The fate of our media hangs in the balance

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by Greg Bloom (The Chronicle)
March 28, 2003

Most Americans are completely unaware of an impending decision that will decide the fate of our media for decades. An equally distressing majority of people are unaware that a decisive moment in this process will occur right here at Duke.

This Monday, from 12:30 to 5 p.m. in the School of Law (Room 3043), the Federal Communications Commission will hold a public hearing. The topic is proposed legislation that would allow the current oligopoly of five media giants to extend its control in frightening and potentially irreversible directions. This hearing is one of a handful to be held before the FCC's decision - one of the only chances for the public to defend itself. In classic Duke fashion, there has been a failure to generate any interest. But anyone who reads newspapers, listens to radio or watches television should be very interested indeed.

It's a shame that something so vastly important is also so boring to discuss. Observe: In 1996, the Telecommunications Act removed key barriers to concentrated media ownership, a deregulation that resulted in drastic consolidation of independent radio outlets. Hello, anyone still with me? I'll try again: The public no longer truly owns the radio airwaves.

It wasn't always this way. Radio stations once employed real humans who gave local news broadcasts, played actual pieces of vinyl and maintained an accountable presence within their community. Currently, almost one-half of all Americans listen to radio owned by Viacom or Clear Channel. (The latter controls more than 1200 stations.) With a few marginal, threatened exceptions, an antenna only shill product while ten McSongs of the week cycle through the time between ads.

The changes now on the table would continue radio deregulation and extend similar relaxation to television and print media as well. As a result, a single corporation could dominate a majority of the nation's televisions and could perhaps control every channel in a local market. If other laws against horizontal expansion (cross-ownership) are repealed, it is quite conceivable that a single company could control every newspaper, TV and radio channel in a city.

The FCC chairman fervently supports deregulation. When asked what he thought was meant by "public interest," he once replied that he had "no idea." His name is Michael Powell. Colin is his dad. Colin is on the board of AOL-Time Warner. (You have permission to scream and shake your fist at the sky.)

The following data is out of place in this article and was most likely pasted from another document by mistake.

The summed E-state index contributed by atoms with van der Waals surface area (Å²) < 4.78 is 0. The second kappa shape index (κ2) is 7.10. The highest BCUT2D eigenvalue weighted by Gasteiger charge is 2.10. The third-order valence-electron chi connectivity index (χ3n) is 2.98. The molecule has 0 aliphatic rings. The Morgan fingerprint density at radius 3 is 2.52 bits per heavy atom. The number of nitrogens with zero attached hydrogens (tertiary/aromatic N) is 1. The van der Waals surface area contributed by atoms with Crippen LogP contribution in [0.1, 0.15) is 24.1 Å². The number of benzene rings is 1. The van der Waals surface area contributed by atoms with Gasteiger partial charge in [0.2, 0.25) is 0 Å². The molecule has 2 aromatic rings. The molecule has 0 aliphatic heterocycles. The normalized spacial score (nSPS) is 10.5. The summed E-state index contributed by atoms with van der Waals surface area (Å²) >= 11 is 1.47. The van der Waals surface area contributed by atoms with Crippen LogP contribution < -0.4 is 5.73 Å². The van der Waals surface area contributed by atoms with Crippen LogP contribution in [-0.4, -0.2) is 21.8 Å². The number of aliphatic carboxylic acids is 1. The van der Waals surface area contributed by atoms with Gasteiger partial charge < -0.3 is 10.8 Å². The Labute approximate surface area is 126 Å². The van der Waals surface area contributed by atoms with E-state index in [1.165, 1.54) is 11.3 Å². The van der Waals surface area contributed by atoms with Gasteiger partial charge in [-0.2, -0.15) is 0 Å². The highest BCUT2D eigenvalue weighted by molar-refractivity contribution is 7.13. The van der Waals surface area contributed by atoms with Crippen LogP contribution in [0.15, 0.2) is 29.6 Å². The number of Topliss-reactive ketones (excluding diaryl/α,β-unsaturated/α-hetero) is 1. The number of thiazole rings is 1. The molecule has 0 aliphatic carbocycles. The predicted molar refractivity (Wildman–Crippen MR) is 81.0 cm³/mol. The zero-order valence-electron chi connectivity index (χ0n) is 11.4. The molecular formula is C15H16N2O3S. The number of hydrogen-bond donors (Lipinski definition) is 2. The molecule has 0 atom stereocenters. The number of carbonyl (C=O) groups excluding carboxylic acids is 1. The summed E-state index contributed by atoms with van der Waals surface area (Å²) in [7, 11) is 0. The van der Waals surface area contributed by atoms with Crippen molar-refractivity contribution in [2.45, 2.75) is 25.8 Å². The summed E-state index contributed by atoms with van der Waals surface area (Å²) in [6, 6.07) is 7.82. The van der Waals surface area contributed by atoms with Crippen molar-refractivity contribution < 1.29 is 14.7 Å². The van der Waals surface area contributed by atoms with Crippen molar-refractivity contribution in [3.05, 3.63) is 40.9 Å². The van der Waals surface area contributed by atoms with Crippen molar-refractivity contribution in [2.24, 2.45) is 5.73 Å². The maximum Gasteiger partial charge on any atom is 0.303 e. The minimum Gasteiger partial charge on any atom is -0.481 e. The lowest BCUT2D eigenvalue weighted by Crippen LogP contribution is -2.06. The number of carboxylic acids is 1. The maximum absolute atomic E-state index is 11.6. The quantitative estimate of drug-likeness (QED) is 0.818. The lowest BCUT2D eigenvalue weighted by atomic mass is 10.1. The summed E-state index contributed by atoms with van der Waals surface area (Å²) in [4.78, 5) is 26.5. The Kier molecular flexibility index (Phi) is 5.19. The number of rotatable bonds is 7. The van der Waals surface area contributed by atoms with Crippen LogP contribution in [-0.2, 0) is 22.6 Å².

Powell claims that the information age has created infinite possibilities for information distribution, rendering obsolete all protections that were originally erected to maintain diversity in a limited spectrum of airwaves. There are supposedly unlimited resources that can fill the vacuum left by a bought-out local news apparatus. In the meantime, the argument goes, the companies have to eliminate competition in order to remain
competitive. It will even be argued, with a straight face, that more powerful corporations will foster free speech because they will be less afraid to criticize the government.
None of this should make sense to any citizen of a democracy, no matter what their political ideas are - the Internet is great and all, but e-zines and weblogs don't really substitute for a local newspaper. But for the sake of argument, we can look to what has happened to radio since the initial wave of deregulation. Record labels now have to pay radio stations to play their music; in turn, the public is exposed to a smaller, mercenary group of prefab "artists," while record companies still sell the same amount of albums. An analogy of the interests at stake between record industry/radio and government/news is too close for comfort.

How about something more life-threatening: In Miami after Hurricane Andrew, we had several radio channels, in several languages, to give critical updates on where to find water, shelter and spare provisions; during the ice storm this last December, only two radio stations (WPTF and WCHL) broadcasted information -- both would be threatened if faced with further deregulation. That means that when the s--- hits in a disaster - terror or otherwise - you can trash your bunker radio and use the batteries in a water purifier, 'cause there ain't nobody out there to listen to.

How about something threatening to the entire social and political realm: The Clear Channel is sponsoring massive pro-war rallies across America. The existence of pro- war rallies is just fine. The fact that they are made possible by a media demigod is terrifying. This company is owned by the man who purchased the Texas Rangers and made George W. Bush a multimillionaire, a man who is close friends with the Bush family. This company decided that 157 songs, - including Bob Dylan's "Blowin' in the Wind" and John Lennon's "Imagine" - were inappropriate for the American public in the months after Sept. 11.

There was a discussion about all this on National Public Radio last Wednesday. Various evidence against the willingness or capability of corporations to preserve news integrity was presented by callers and affirmed by members of the panel, which included Public Policy professor and media guru Susan Tifft. In response, the panel's deregulation advocate offered: "You got me there."

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The media's job is to interest the public in the public interest. -John Dewey